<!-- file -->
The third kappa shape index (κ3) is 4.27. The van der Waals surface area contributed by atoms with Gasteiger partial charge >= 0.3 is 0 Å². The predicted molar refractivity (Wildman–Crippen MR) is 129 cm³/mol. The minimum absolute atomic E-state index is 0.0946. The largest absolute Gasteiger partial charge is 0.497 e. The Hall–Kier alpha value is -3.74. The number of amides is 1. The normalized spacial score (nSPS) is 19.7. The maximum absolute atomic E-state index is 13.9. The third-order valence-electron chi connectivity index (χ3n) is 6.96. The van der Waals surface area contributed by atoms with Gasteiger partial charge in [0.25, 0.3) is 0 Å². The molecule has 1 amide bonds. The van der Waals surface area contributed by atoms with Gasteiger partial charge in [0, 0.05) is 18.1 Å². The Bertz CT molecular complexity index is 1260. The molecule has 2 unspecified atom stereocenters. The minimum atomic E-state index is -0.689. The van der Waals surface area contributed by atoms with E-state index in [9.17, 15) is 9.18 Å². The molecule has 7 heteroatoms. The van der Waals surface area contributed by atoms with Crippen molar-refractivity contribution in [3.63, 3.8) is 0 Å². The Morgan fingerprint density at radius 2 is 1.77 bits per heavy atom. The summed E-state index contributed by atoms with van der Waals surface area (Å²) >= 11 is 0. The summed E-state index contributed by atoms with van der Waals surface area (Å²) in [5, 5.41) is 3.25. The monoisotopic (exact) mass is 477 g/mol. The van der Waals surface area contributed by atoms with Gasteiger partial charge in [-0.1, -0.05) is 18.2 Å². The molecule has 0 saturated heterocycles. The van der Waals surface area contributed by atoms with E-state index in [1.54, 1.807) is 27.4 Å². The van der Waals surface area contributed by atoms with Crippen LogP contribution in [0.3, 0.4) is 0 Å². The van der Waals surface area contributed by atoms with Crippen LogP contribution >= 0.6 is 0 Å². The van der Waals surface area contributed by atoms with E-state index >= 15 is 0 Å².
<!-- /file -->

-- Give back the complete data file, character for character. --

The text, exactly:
The third kappa shape index (κ3) is 4.27. The van der Waals surface area contributed by atoms with Gasteiger partial charge >= 0.3 is 0 Å². The predicted molar refractivity (Wildman–Crippen MR) is 129 cm³/mol. The minimum absolute atomic E-state index is 0.0946. The largest absolute Gasteiger partial charge is 0.497 e. The Hall–Kier alpha value is -3.74. The number of amides is 1. The normalized spacial score (nSPS) is 19.7. The maximum absolute atomic E-state index is 13.9. The third-order valence-electron chi connectivity index (χ3n) is 6.96. The van der Waals surface area contributed by atoms with Gasteiger partial charge in [0.25, 0.3) is 0 Å². The molecule has 1 amide bonds. The van der Waals surface area contributed by atoms with Gasteiger partial charge in [0, 0.05) is 18.1 Å². The Bertz CT molecular complexity index is 1260. The molecule has 2 unspecified atom stereocenters. The minimum atomic E-state index is -0.689. The van der Waals surface area contributed by atoms with E-state index in [9.17, 15) is 9.18 Å². The molecule has 7 heteroatoms. The van der Waals surface area contributed by atoms with Crippen molar-refractivity contribution in [3.63, 3.8) is 0 Å². The Morgan fingerprint density at radius 2 is 1.77 bits per heavy atom. The summed E-state index contributed by atoms with van der Waals surface area (Å²) >= 11 is 0. The summed E-state index contributed by atoms with van der Waals surface area (Å²) in [5, 5.41) is 3.25. The monoisotopic (exact) mass is 477 g/mol. The van der Waals surface area contributed by atoms with Gasteiger partial charge in [-0.1, -0.05) is 18.2 Å². The molecule has 0 saturated heterocycles. The van der Waals surface area contributed by atoms with E-state index in [1.54, 1.807) is 27.4 Å². The van der Waals surface area contributed by atoms with Crippen LogP contribution in [0.3, 0.4) is 0 Å². The van der Waals surface area contributed by atoms with Crippen LogP contribution >= 0.6 is 0 Å². The van der Waals surface area contributed by atoms with E-state index >= 15 is 0 Å².